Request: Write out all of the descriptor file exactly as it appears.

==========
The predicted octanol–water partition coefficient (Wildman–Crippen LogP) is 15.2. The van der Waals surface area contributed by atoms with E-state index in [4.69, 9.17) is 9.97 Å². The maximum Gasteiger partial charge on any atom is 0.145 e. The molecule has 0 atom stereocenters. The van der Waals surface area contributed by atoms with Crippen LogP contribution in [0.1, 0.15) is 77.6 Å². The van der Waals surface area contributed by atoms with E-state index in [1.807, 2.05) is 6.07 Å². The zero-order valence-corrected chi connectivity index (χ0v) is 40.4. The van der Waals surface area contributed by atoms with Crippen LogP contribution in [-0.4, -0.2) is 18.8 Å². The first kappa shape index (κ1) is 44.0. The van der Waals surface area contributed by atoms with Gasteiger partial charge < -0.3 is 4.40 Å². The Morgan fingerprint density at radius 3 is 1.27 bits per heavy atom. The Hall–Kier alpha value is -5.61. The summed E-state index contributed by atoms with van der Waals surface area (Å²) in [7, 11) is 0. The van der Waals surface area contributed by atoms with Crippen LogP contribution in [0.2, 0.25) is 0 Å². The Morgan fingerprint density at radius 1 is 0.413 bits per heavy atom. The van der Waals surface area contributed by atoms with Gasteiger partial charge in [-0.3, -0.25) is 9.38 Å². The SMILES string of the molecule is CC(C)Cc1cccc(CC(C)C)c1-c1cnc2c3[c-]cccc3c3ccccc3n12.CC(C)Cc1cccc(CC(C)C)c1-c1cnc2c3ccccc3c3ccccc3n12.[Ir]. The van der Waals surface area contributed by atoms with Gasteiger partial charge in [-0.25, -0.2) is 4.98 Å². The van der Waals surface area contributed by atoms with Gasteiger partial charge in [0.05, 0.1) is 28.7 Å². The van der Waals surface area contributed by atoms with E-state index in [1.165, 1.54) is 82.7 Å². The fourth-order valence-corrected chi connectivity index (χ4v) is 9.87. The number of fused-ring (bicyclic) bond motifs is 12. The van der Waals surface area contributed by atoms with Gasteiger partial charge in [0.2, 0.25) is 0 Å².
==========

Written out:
The predicted octanol–water partition coefficient (Wildman–Crippen LogP) is 15.2. The van der Waals surface area contributed by atoms with E-state index in [4.69, 9.17) is 9.97 Å². The maximum Gasteiger partial charge on any atom is 0.145 e. The molecule has 0 atom stereocenters. The van der Waals surface area contributed by atoms with Crippen LogP contribution in [0.1, 0.15) is 77.6 Å². The van der Waals surface area contributed by atoms with E-state index in [1.807, 2.05) is 6.07 Å². The zero-order valence-corrected chi connectivity index (χ0v) is 40.4. The van der Waals surface area contributed by atoms with Crippen LogP contribution in [-0.4, -0.2) is 18.8 Å². The first kappa shape index (κ1) is 44.0. The van der Waals surface area contributed by atoms with Gasteiger partial charge < -0.3 is 4.40 Å². The Morgan fingerprint density at radius 3 is 1.27 bits per heavy atom. The Hall–Kier alpha value is -5.61. The summed E-state index contributed by atoms with van der Waals surface area (Å²) in [7, 11) is 0. The van der Waals surface area contributed by atoms with Crippen LogP contribution in [0.2, 0.25) is 0 Å². The Morgan fingerprint density at radius 1 is 0.413 bits per heavy atom. The van der Waals surface area contributed by atoms with Gasteiger partial charge in [-0.3, -0.25) is 9.38 Å². The SMILES string of the molecule is CC(C)Cc1cccc(CC(C)C)c1-c1cnc2c3[c-]cccc3c3ccccc3n12.CC(C)Cc1cccc(CC(C)C)c1-c1cnc2c3ccccc3c3ccccc3n12.[Ir]. The van der Waals surface area contributed by atoms with Gasteiger partial charge in [-0.25, -0.2) is 4.98 Å². The van der Waals surface area contributed by atoms with Gasteiger partial charge in [0.05, 0.1) is 28.7 Å². The van der Waals surface area contributed by atoms with E-state index in [1.165, 1.54) is 82.7 Å². The fourth-order valence-corrected chi connectivity index (χ4v) is 9.87. The number of fused-ring (bicyclic) bond motifs is 12. The van der Waals surface area contributed by atoms with Gasteiger partial charge in [0.2, 0.25) is 0 Å².